Reality--the burns and abuse and hunger and incurable viruses? That is the reality we can touch and see. But by faith we hold to the deeper reality of Rev 12, as preached on Christmas, the behind-the- veil glimpse of victory. The dragon flung to earth, angry in his defeat, lashing out but ultimately doomed.

In Praise of Boxing Day

Being a proper former British protectorate . . . we celebrate Boxing
Day on the 26th. It is a wonderful tradition, both in theory and in
practice. In theory, it is the feast day of St. Stephen, the first
martyr. He is given the day closest to that of Jesus himself, in
honor of his foundational sacrifice: December 26th. And the
tradition was for a box to be put in the church on that day for
offerings to be distributed to the poor. In the 21rst century, since
we spend half the day in church on Christmas, there is no longer a
service on the 26th. But this year one of the enterprising and
energetic CSB grads, who has been befriended by many of the
missionaries here, A. N., spent weeks drumming up support for the
concept of a children's day on the 26th. He got 8 churches involved,
and since I was so glad someone ELSE was providing entertainment and
instruction, Bible stories, songs, and games, and of course lunch, for
several hundred kids, I ended up contributing heavily to the budget
before hand, then just dropped in to see kids in traditional grass
skirts dancing, and everyone smiling, and left. Thus fulfilling the
spirit of the day.

Which allowed us to enjoy Boxing Day in practice. After non-stop
cooking and celebrating, guests and events, it is a deep inhale day.
Quiet. We had only a few visitors, and none who wanted anything from
us, just greeting (!). We drank coffee on the patio, played ping pong
and a little friendly soccer. Jack and Julia entertained Naomi and
Quinn by transforming the front room into a lego world for hours.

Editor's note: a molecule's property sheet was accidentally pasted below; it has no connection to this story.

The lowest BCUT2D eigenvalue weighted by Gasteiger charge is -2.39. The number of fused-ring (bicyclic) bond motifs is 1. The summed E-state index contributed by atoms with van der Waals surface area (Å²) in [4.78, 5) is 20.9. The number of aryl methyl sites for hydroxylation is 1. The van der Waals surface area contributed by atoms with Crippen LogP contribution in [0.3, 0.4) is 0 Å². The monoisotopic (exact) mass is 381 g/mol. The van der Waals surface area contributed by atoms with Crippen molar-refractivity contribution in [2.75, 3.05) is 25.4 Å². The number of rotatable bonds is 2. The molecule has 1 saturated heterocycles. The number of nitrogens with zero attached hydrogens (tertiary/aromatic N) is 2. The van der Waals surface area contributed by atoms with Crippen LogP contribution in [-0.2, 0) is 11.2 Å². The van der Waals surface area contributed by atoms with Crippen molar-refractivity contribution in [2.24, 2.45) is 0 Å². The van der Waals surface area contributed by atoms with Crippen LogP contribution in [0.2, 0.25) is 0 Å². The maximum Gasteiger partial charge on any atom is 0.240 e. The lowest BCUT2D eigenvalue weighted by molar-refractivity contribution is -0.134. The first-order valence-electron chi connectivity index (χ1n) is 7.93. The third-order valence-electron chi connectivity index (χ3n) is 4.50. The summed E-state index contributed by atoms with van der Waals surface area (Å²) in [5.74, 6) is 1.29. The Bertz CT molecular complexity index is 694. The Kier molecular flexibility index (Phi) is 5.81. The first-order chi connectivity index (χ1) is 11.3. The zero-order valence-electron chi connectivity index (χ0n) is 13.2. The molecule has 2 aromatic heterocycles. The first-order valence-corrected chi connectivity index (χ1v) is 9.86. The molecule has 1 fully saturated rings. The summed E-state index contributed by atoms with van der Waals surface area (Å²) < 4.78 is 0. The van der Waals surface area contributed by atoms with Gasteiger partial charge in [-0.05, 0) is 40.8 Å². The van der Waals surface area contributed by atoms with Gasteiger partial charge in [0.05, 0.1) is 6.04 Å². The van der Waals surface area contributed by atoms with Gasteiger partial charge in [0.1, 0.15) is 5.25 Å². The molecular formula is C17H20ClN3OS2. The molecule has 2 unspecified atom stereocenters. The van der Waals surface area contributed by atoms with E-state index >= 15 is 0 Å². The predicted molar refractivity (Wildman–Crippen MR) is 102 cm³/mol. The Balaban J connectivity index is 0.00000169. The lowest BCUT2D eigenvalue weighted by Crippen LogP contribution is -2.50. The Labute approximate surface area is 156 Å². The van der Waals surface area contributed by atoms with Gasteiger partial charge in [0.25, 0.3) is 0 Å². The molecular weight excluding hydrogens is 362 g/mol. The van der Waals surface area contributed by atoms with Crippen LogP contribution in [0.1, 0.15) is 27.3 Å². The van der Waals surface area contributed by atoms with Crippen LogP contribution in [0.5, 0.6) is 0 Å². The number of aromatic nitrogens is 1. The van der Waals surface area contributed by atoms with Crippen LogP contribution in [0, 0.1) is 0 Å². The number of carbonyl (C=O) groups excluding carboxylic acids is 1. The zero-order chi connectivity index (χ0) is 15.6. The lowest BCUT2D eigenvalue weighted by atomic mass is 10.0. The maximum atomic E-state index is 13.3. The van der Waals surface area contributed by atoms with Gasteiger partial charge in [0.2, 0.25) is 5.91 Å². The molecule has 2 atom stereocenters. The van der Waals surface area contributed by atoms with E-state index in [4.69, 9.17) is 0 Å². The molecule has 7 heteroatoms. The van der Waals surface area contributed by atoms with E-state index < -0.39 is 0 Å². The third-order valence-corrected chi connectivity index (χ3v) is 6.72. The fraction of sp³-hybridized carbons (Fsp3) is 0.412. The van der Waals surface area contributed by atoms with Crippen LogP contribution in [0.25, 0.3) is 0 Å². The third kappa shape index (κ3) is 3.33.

Simple meals, family time, peace, rest. This kind of day is a RARITY
in Bundibugyo, and therefore all the more precious. It was great.

Thursday, December 25, 2008

Bundibugyo Christmas . . .

A few verbal snapshots: Christmas Eve caroling with the whole team, dusky pink clouds and fading light, Scott and Nathan with guitars, stopping a dozen times as we strolled up the road and back, some neighbors a bit bewildered but most happily entertained, old toothless women squatting outside over their cooking fires or young women washing clothes or braiding hair for the next day, men standing on the fringes, listening, smiles, greetings, soda crates rattling in bicycles as teenage boys brought in the last feast items, walking back home and straight to the cow pasture, reading Luke 2 by candlelight leaning against our real manger, dodging smelly droppings in the darkness, our two cows and goat looking suspiciously at the crowd in their space.

Christmas morning: awaking to rain (only three bursts of rain in this month, on Dr. Jonah's memorial service, on his cultural ceremony called final rites, and on Christmas), a downpour of blessing . . .stockings, music, John chapter 1 and an annual candle lighting, a pastry ring extravagance of butter and nuts, sitting around our tree, reading a chapter of a new children's book, unwrapping ping-pong paddles and then the kids' surprise run out to the roofed car-port area to discover that (besides the Rwenzori climb!) our gift was a spindly ping-pong table that Scott smuggled back from Kampala and set up during the night. We are a real teen-age house now.